The collected information can be separated into three categories: general take or removal, depredation-related take, and specimen collection. General take or removal information refers to human-related mortality including unintentional taking incidental to otherwise lawful activities (e.g. highway mortalities), take in defense of human life, take related to defense of property (if authorized), or take in the form of authorized harassment. Most contacts related to this type of information collection are in regard to sightings of experimental animals, or the inadvertent discovery of an injured or dead individual. Depredation-related take refers to the reporting of take for management purposes, where livestock depredation has been documented or may include authorized harassment or lethal take of experimental animals in the act of attacking livestock. The information collection required by the rules for this type of take include the necessary follow-up reports after the Service has authorized harassment or lethal take of experimental animals in relation to confirmed instances of livestock depredation or in defense of human life. Specimen collection is for the purpose of documenting incidental or authorized scientific collection. Most of the information collection requirement for this take pertains primarily to the reporting of sightings of experimental population animals or the inadvertent discovery of an injured or dead individual. Information collection is required for necessary follow-up reports when the Service has authorized take of experimental animals for specimen collection.

The standard information collection includes the name, address, and phone number of the reporting party, location and time of the reported incident, species of experimental population involved. Reporting parties include, but are not limited to, individuals or households, farms, businesses, and other non-profit organizations. The reporting of specimen collections, recovery, or even the reporting of dead individuals from experimental populations is important to the Service's efforts in monitoring these individuals and for other scientific purposes.

Because the number of reports generated annually by the general public (rather than cooperating agencies or separately permitted individuals) under these rules is extremely small (far less than one report per year, per rule) and to assure thorough documentation of results, the Service is estimating the number of expected reports to assume a maximum number per year based on allowance for increased population size and public awareness of experimental populations.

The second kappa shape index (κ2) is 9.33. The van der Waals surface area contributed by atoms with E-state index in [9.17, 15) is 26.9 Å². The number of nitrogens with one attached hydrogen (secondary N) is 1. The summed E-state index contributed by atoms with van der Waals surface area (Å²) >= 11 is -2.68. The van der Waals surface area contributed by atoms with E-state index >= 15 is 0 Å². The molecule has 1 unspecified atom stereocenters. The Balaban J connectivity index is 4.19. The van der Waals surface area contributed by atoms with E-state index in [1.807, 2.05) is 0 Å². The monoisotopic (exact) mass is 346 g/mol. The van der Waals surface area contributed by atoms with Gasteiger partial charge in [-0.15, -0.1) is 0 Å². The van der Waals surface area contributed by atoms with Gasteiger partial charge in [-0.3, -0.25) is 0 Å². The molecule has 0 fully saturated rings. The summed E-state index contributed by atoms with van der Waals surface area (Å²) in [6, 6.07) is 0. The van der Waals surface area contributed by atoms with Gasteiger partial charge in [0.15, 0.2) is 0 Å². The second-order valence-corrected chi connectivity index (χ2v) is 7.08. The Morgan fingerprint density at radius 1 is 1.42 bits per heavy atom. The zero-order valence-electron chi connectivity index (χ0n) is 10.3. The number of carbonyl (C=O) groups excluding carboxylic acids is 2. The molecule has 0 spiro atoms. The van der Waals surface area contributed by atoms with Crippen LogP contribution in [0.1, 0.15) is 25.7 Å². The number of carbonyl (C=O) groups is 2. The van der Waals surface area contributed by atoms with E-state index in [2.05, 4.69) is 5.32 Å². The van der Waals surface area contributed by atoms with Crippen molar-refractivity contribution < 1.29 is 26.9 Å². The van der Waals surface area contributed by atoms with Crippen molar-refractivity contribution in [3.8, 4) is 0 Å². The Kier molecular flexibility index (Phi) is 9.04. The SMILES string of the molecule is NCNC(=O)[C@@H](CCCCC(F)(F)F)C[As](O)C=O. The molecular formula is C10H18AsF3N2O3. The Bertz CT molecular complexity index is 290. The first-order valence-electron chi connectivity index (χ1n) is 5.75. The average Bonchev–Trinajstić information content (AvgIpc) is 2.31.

The several existing experimental populations described under Title 50 of the Code of Federal Regulations at part 17.84 contain information collection requirements. This information collection would also apply to any future experimental populations that become established that require the same types of reports as listed above to streamline the process.

Title of Collection: Endangered and Threatened Wildlife, 50 CFR 17.84, Experimental populations.

Description of respondents: Private individuals and households, businesses, not-for-profit organizations, and farms.

Bureau form number: N/A.

Frequency of collection: On occasion.

Burden Estimates for Reporting Requirements for Experimental Populations—Endangered and Threatened Species:

Type of reportNumber of respondentsAverage time required per report (minutes)Total annual burden (hours)
General take or removal a20155
Depredation-related take b22155.5
Specimen collection c20155
a General take or removal includes human-related mortality including unintentional taking incidental to otherwise lawful activities (e.g. highway mortalities), take in defense of human life, take related to defense of property (if authorized) or take in the form of authorized harassment.
b Depredation-related take is take for management purposes where livestock depredation has been documented and may include authorized harassment or authorized lethal take of experimental animals in the act of attacking livestock.
c Specimen collection, recovery, or reporting of dead individuals from experimental populations for documentation purposes or authorized scientific collection purposes.
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Dated: July 21, 2004.

Anissa Craghead,

Information Collection Clearance Officer, U.S. Fish and Wildlife Service.

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[FR Doc. 04-17227 Filed 7-28-04; 8:45 am]